March 11, 2021 by Greg Meckbach
The hard market in home insurance is helping Canada’s largest P&C insurer make a healthy profit. But insurers need to maintain pricing discipline in personal property because weather catastrophe costs are increasing over time, suggests the chief financial officer at Intact Financial Corp.
Intact reported Feb. 9 that its combined ratio in personal property improved nearly 11 points, from 92.5% in 2019 to 81.7% in 2020. Intact’s overall company-wide combined ratio (in home, auto, commercial in Canada and the U.S.) was much higher but did improve more than six points, from 95.4% in 2019 to 89.1% in 2020.
Over the past seven years, the highest combined ratio Intact has seen in personal property has been 93%, observed Geoffrey Kwan, research analyst with RBC Capital Markets, during a fireside chat on March 9 with Intact CFO Louis Marcotte.
Kwan asked Marcotte why Intact’s underwriting results in personal property have been so good in the recent past.
It has not always been that way, suggested Marcotte. There was a time when combined ratios in personal property were 110% to 115%. “People were wondering about the future of the [home insurance] product. I think we have come a long way now,” Marcotte said during the RBC Capital Markets Global Financials Conference.
Two significant events for Canadian personal property insurers were the 2013 southern Alberta floods and the 2016 wildfire in Fort McMurray, Alta., said Marcotte.
The 2016 wildfire and 2013 flood ranked first and third in terms of industry-wide insured losses, at $4 billion and $1.7 billion respectively, A.M. Best Company Inc. reported earlier.
“What has been triggered by [large property catastrophes] are two things: A lot of discipline on the pricing, and we have seen fairly firm to hard market conditions in personal property for probably the last five or six years — and if you are disciplined you will get the maximum of that rate environment on to your books,” Marcotte said.
Marcotte alluded to overland flood coverage, which Canadian P&C insurers started offering in 2015.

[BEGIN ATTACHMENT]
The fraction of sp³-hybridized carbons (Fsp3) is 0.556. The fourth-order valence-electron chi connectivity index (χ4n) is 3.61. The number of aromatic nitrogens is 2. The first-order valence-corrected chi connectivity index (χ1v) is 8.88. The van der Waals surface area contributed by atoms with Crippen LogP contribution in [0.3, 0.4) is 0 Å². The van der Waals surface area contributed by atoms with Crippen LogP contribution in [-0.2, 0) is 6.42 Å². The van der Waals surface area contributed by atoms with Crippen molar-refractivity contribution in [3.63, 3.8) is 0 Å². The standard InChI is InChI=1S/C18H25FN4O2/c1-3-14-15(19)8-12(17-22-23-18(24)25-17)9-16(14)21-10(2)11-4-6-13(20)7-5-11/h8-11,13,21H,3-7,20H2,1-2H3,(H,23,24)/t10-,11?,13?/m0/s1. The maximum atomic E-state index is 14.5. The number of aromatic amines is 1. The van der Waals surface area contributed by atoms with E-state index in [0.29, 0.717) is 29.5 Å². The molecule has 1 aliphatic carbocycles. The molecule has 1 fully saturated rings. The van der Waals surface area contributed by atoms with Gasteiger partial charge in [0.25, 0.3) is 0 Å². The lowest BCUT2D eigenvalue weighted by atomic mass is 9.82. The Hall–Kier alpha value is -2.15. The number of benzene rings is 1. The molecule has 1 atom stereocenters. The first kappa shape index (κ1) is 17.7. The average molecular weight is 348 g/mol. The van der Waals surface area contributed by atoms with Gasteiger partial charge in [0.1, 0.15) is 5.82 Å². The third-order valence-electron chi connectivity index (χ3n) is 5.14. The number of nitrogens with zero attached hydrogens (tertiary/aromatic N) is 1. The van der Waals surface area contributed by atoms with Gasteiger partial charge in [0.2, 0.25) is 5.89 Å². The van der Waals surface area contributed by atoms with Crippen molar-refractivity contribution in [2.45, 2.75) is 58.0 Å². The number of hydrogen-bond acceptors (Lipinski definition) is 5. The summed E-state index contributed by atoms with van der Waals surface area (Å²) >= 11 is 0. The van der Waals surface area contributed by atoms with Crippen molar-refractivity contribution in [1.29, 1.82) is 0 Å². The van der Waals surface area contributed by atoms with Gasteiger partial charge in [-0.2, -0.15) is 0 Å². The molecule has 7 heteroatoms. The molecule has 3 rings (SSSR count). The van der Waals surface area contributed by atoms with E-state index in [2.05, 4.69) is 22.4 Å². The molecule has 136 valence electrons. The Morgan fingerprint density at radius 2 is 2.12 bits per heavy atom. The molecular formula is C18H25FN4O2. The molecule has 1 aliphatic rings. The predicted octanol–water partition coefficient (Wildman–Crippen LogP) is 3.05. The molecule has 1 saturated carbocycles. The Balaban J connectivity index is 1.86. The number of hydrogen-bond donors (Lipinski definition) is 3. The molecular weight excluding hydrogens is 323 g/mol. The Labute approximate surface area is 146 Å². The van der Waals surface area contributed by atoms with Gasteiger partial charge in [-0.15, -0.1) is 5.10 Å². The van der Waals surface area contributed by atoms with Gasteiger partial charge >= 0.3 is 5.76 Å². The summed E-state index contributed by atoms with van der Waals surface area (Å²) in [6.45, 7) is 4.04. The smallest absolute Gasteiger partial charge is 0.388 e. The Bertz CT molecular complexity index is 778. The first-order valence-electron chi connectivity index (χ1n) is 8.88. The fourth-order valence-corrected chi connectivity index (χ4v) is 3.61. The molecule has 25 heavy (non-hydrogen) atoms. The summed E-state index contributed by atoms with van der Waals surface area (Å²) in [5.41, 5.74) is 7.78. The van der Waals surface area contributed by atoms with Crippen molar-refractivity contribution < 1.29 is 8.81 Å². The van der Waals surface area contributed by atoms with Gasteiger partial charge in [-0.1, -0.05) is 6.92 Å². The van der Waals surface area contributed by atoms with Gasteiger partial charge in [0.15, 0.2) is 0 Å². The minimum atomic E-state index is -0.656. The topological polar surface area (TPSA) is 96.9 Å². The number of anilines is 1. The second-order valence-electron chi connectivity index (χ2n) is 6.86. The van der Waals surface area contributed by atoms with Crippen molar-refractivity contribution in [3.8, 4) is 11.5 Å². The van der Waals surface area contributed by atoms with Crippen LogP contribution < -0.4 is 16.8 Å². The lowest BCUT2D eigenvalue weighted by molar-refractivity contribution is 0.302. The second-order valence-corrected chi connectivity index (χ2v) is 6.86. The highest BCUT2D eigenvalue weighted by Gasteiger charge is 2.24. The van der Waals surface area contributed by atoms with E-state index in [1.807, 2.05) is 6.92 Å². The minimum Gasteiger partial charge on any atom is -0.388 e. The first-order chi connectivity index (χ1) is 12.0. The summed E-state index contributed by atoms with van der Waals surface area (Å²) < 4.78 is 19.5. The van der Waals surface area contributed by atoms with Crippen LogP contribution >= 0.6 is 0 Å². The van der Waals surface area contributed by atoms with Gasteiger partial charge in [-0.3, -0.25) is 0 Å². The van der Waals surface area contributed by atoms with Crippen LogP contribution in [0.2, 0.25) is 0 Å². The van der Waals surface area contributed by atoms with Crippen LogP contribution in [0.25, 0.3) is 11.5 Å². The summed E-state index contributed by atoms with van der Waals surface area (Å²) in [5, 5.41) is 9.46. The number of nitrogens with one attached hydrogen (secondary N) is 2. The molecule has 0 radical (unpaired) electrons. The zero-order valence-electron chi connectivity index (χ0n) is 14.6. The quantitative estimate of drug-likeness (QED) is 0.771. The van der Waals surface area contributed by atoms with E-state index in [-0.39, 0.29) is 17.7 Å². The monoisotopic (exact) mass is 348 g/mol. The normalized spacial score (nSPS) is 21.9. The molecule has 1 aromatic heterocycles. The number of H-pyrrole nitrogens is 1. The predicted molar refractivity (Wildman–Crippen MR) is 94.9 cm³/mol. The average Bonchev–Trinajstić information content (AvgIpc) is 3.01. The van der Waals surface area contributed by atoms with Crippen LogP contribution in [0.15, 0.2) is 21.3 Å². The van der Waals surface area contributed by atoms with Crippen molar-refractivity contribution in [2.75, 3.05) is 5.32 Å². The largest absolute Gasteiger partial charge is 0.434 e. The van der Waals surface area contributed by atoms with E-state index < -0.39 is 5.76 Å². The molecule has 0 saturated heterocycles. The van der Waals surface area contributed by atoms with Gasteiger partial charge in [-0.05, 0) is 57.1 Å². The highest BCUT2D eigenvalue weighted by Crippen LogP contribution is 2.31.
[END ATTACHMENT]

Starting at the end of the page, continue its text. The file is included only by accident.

If losses similar to what happened in 2013 and 2016 come back in the future, “rate discipline” would help protect the insurers at a time when they are offering expanded water coverage, suggested Marcotte.
“In an environment where weather Cats have been increasing year after year — not last year but in the five prior years — we have been seeing more elevated activity,” yet Intact was still able to be profitable in home insurance, said Marcotte.
Intact reported on Feb. 9 that its weather-related Cat losses dropped from $326 million in 2019 to $205 million in 2020.
Intact’s 2019 results in home insurance were affected in part by the 2019 Halloween wind and rain storms that affected Ontario, Quebec and Atlantic Canada. It cost the industry about $250 million in insured damages, with the brunt of it happening in Quebec ($189 million, according to CatIQ).
In Canada, severe weather losses averaged about $1.9 billion a year from 2009 through 2019, the Insurance Bureau of Canada reports. This compares to an average of $422 million a year from 1983 through 2008.
IBC recently provided its data — on what it calls “Natural disasters — major multiple-payment occurrences” — to Canadian Underwriter.
Using Statistics Canada data on population, gross domestic product and inflation, Canadian Underwriter adjusted IBC’s data each year for inflation and then expressed it per capita. That figure is $3.70 in 1983 and $39.03 in 2019.
The adjustments made by Canadian Underwriter show that, even if you account for inflation and population increases, there is still large increase in weather-related losses, suggested Craig Stewart, IBC’s vice president of federal affairs, in an earlier interview.
“Globally, as in Canada, what we are seeing is an increase in the severity and frequency of events and that is the primary driver to an increase in losses by the insurance industry.”
Most of Canada’s top 10 natural disasters have occurred in the past 10 years. The three exceptions include the 1998 ice storm at $2.3 billion, the 2005 Toronto area thunderstorm at $784 million and a 1991 southern Alberta event at $554 million. All three numbers were adjusted in 2019 for inflation by A.M. Best.
More recent Top 10 nat cats include: The June 2020 Calgary area hail storm ($1.2 billion); the July 9, 2013 Toronto rainstorm ($1 billion); the May 4, 2018 southern Ontario wind storm ($680 million); the 2011 Slave Lake, Alta. wildfire ($591 million); and the 2014 Airdrie, Alta. hail storm ($583 million).
Feature image via iStock.com/RomoloTavani